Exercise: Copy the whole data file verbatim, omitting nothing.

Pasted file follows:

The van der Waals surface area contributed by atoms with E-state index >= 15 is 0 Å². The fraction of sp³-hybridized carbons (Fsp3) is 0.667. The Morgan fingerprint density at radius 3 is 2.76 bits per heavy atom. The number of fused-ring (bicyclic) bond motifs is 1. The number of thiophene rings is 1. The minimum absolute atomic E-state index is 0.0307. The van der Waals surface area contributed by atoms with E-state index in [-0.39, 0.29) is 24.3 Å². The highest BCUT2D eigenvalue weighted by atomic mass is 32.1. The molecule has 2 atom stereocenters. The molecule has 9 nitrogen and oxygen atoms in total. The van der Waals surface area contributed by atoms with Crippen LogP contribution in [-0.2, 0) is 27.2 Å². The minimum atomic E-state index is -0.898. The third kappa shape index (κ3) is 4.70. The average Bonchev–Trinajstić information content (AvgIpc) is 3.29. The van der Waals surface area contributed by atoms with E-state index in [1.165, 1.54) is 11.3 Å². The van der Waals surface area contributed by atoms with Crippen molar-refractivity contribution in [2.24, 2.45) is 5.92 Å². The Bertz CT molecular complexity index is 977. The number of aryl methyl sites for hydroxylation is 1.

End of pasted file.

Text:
The van der Waals surface area contributed by atoms with E-state index >= 15 is 0 Å². The fraction of sp³-hybridized carbons (Fsp3) is 0.667. The Morgan fingerprint density at radius 3 is 2.76 bits per heavy atom. The number of fused-ring (bicyclic) bond motifs is 1. The number of thiophene rings is 1. The minimum absolute atomic E-state index is 0.0307. The van der Waals surface area contributed by atoms with E-state index in [-0.39, 0.29) is 24.3 Å². The highest BCUT2D eigenvalue weighted by atomic mass is 32.1. The molecule has 2 atom stereocenters. The molecule has 9 nitrogen and oxygen atoms in total. The van der Waals surface area contributed by atoms with Crippen LogP contribution in [-0.2, 0) is 27.2 Å². The minimum atomic E-state index is -0.898. The third kappa shape index (κ3) is 4.70. The average Bonchev–Trinajstić information content (AvgIpc) is 3.29. The van der Waals surface area contributed by atoms with E-state index in [1.165, 1.54) is 11.3 Å². The van der Waals surface area contributed by atoms with Crippen molar-refractivity contribution in [2.24, 2.45) is 5.92 Å². The Bertz CT molecular complexity index is 977. The number of aryl methyl sites for hydroxylation is 1.